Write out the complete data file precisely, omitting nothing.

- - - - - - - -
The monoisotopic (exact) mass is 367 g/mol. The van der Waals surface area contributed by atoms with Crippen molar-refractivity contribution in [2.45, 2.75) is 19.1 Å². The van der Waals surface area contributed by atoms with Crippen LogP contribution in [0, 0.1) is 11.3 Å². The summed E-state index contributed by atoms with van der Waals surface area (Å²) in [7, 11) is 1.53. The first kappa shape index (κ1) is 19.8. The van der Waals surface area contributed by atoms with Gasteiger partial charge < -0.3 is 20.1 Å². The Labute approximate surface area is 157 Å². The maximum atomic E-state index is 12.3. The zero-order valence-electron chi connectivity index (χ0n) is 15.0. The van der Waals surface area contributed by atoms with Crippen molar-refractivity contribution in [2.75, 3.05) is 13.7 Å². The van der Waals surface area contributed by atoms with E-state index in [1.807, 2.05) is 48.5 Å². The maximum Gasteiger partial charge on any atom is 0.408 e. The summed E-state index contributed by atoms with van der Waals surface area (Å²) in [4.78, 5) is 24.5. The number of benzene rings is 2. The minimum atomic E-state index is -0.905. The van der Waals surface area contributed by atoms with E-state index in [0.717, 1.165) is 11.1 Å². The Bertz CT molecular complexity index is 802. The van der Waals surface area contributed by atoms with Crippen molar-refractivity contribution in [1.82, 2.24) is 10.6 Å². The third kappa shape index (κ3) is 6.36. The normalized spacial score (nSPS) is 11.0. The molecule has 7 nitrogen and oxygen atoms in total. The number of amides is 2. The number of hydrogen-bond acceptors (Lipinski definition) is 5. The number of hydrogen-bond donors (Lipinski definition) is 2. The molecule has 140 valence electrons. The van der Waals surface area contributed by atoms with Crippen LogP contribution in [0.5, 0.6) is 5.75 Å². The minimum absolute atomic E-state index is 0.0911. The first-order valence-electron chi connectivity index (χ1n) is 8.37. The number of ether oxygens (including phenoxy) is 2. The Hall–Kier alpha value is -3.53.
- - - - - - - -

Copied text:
The monoisotopic (exact) mass is 367 g/mol. The van der Waals surface area contributed by atoms with Crippen molar-refractivity contribution in [2.45, 2.75) is 19.1 Å². The van der Waals surface area contributed by atoms with Crippen LogP contribution in [0, 0.1) is 11.3 Å². The summed E-state index contributed by atoms with van der Waals surface area (Å²) in [7, 11) is 1.53. The first kappa shape index (κ1) is 19.8. The van der Waals surface area contributed by atoms with Gasteiger partial charge < -0.3 is 20.1 Å². The Labute approximate surface area is 157 Å². The maximum atomic E-state index is 12.3. The zero-order valence-electron chi connectivity index (χ0n) is 15.0. The van der Waals surface area contributed by atoms with Crippen molar-refractivity contribution in [2.75, 3.05) is 13.7 Å². The van der Waals surface area contributed by atoms with E-state index in [1.807, 2.05) is 48.5 Å². The maximum Gasteiger partial charge on any atom is 0.408 e. The summed E-state index contributed by atoms with van der Waals surface area (Å²) in [4.78, 5) is 24.5. The number of benzene rings is 2. The minimum atomic E-state index is -0.905. The van der Waals surface area contributed by atoms with E-state index in [0.717, 1.165) is 11.1 Å². The Bertz CT molecular complexity index is 802. The van der Waals surface area contributed by atoms with Crippen molar-refractivity contribution in [1.82, 2.24) is 10.6 Å². The third kappa shape index (κ3) is 6.36. The normalized spacial score (nSPS) is 11.0. The molecule has 7 nitrogen and oxygen atoms in total. The number of amides is 2. The number of hydrogen-bond acceptors (Lipinski definition) is 5. The number of hydrogen-bond donors (Lipinski definition) is 2. The molecule has 140 valence electrons. The van der Waals surface area contributed by atoms with Crippen LogP contribution in [0.5, 0.6) is 5.75 Å². The minimum absolute atomic E-state index is 0.0911. The first-order valence-electron chi connectivity index (χ1n) is 8.37. The number of ether oxygens (including phenoxy) is 2. The Hall–Kier alpha value is -3.53.